“The first realization was watching the last convoy cross from Iraq into Kuwait, and seeing the last vehicle cross the border, and watching them actually shut the gate in my targeting pod,” said Petithomme. “The second was talking to command and control and having them tell us, ‘You are the last manned U.S. Air Force aircraft in Iraq, you are cleared to return to base.'”

“When they spoke those words is really when it set in,” said Plourde.

“The part we played was significant, but we were one of many contributors to the entire joint team effort,” Plourde said.

Plourde believes for airmen new to the force, the final days in Iraq are just the beginning.

“Some of our airmen may not realize the significance of this moment in time,” said Plourde. “Many were not in the military when Operation Iraqi Freedom started and some were not even born when Operation Desert Storm started.”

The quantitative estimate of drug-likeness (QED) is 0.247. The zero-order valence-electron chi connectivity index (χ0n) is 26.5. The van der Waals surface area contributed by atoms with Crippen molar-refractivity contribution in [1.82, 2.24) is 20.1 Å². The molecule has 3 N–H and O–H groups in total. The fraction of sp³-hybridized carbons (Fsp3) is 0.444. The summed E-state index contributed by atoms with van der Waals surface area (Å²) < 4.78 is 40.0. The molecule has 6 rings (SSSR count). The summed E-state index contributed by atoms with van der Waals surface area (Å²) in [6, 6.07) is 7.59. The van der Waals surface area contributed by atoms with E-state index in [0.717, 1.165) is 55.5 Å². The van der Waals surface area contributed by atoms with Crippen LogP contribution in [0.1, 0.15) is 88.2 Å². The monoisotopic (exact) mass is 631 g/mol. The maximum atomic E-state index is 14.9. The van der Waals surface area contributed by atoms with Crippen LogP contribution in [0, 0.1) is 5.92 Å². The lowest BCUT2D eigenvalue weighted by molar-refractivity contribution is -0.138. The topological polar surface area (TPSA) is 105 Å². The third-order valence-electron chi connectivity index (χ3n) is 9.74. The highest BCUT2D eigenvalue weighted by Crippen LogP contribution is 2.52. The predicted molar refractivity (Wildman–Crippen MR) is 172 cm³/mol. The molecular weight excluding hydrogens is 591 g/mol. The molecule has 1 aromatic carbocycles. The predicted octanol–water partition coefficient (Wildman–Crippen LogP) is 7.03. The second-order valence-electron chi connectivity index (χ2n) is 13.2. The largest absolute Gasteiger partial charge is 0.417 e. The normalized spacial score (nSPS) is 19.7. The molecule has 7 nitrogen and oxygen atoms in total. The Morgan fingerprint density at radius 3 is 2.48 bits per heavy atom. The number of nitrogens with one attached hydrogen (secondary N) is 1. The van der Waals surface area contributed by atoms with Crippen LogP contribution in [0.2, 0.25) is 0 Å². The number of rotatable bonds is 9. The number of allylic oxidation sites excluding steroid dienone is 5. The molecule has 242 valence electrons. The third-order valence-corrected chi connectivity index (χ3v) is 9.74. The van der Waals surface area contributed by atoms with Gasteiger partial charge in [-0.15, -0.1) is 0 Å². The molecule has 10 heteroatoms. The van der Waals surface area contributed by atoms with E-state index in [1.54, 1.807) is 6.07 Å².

“They are looking forward to the future at what opportunities and challenges they may be presented,” he said.

Those involved in the final operations are now part of a significant historic milestone and the largest military movement since World War II.

“It's important for each one of them to realize and to take pride in the fact that we as a U.S. Air Force and as a U.S. military, gave the people of Iraq the freedom they never had,” said Petithomme.

By USAF 1st Lt. Rusty Ridley
332nd Air Expeditionary Wing
Provided through DVIDS
Copyright 2011